Young Planning Professionals’ Workshop – Bodø 2018

Bodo By Goran Kristensen (C)

Young Planning Professionals’ Workshop
organised as part of the 54th ISOCARP World Planning Congress
Bodø, Norway, 27 September – 1 October 2018

Cool and Connected: Planning Bodø through Urban Flows

As defined in the agenda of the 54th ISOCARP World Planning Congress, the future of civilisation now more than ever depends on the way we plan and manage our cities and towns. While this agenda calls for aggregate efforts to rethink sustainability, mitigation, resilience and adaptation, how we perceive urban form and urban flows appears as the major strategic fields of action in navigating the challenges of our urban future:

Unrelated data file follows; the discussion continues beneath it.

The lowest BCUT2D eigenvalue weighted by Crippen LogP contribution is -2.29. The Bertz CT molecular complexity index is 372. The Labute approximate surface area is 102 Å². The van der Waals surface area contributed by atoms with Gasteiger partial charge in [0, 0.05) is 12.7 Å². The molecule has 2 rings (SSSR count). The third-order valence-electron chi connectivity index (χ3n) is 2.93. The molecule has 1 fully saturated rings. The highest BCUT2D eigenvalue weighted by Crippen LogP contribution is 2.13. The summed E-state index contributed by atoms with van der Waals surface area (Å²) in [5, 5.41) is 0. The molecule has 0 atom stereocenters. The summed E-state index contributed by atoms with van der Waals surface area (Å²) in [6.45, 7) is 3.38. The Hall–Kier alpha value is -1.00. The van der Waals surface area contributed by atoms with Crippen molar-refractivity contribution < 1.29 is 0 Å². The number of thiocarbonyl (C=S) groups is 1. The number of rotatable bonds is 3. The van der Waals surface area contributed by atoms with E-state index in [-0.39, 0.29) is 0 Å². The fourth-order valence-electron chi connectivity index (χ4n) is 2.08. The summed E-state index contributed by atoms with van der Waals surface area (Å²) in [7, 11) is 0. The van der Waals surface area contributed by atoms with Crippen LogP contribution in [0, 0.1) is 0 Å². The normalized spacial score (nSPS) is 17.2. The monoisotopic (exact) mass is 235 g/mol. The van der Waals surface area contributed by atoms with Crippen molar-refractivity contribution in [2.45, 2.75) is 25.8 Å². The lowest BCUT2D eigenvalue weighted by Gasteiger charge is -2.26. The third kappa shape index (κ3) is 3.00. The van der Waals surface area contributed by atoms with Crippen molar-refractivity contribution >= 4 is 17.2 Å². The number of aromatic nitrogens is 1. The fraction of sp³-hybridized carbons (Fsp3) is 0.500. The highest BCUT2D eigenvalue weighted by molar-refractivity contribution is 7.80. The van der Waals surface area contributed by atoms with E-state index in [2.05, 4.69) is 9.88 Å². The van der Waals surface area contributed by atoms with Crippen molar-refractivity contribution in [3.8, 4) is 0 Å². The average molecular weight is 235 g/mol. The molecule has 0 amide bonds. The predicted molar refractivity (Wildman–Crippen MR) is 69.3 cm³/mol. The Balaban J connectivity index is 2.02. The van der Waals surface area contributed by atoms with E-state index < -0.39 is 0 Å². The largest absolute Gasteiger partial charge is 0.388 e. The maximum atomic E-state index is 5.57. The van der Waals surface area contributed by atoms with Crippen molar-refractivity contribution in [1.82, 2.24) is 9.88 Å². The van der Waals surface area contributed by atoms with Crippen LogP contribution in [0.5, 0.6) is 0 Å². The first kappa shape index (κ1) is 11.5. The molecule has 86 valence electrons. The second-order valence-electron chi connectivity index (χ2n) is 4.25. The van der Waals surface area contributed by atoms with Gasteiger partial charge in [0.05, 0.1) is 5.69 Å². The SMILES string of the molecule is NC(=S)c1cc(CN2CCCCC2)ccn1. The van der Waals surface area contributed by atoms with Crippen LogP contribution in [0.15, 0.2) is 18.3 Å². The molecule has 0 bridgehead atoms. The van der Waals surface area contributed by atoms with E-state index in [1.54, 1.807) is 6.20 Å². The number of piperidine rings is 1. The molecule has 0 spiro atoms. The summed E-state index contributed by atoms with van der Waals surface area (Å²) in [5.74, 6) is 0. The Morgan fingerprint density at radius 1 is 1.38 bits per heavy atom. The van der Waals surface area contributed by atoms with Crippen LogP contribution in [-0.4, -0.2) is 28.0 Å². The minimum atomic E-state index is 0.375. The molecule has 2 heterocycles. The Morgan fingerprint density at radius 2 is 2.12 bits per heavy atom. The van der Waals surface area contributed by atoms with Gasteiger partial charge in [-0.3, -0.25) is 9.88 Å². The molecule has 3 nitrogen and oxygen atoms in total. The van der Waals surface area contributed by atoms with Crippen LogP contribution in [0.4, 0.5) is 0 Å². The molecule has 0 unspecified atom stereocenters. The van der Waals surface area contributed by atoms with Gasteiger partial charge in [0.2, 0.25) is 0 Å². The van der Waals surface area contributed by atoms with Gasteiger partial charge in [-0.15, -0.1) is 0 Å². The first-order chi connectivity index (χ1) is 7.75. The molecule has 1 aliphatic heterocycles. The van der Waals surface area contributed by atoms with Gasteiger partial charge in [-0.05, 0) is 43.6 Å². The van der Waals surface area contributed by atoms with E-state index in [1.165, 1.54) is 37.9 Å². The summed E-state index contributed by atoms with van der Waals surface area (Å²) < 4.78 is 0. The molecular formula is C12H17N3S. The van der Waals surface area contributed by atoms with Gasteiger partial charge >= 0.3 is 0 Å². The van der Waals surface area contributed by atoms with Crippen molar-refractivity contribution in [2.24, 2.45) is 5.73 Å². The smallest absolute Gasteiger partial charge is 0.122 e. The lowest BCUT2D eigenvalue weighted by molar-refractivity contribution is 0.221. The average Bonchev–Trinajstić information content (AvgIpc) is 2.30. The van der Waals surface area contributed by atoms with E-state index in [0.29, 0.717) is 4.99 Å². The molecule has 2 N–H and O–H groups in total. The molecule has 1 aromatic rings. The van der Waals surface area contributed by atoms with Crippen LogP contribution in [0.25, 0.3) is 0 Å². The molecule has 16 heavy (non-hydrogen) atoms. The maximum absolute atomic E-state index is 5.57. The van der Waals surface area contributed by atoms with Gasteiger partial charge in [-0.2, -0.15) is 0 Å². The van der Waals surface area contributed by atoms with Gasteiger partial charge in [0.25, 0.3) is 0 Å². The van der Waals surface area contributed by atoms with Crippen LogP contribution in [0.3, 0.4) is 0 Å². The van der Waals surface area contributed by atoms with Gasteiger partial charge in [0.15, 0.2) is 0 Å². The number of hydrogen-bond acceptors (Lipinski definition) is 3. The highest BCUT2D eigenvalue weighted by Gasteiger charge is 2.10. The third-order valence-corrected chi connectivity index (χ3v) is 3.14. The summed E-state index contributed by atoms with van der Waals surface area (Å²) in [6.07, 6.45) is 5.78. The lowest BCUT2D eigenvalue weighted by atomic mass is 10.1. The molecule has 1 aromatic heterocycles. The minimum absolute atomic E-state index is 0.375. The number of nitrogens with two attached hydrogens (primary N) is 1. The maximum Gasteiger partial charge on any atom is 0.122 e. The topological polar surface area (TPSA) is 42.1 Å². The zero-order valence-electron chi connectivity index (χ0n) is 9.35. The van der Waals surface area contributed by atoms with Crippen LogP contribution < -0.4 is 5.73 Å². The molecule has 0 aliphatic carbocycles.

“After half a century of experience with the widely popular concept of ‘compact city’ we know that this is a good idea, but one difficult to implement in the era of mass auto- mobility, and ubiquitous electricity, telephone and internet. Compact urban form policies typically hit obstacles in implementation. And even when implemented, they often under-deliver in terms of the environmental and social benefits originally expected. It appears then that planning instruments should not be targeting urban form, but urban flows that generate it. In other words, that our policies should target ‘urban metabolism’ – the aggregate flow of resources, energy and information. Or, to be less abstract, the technologies, economic models and cultural attitudes that maintain that metabolism at an untenable rate and volume, producing dangerous level of dependency. Having said that, it is still true that form affects flows, just as it is true that flows generate urban form. Following this rationale, we conclude that tackling form in ways which will curb flows, while simultaneously regulating flows in ways which will force incremental transformation of form, is the only way to generate sophisticated, radical, truly innovative urban planning, urban design, urban policy and urban economic solutions.”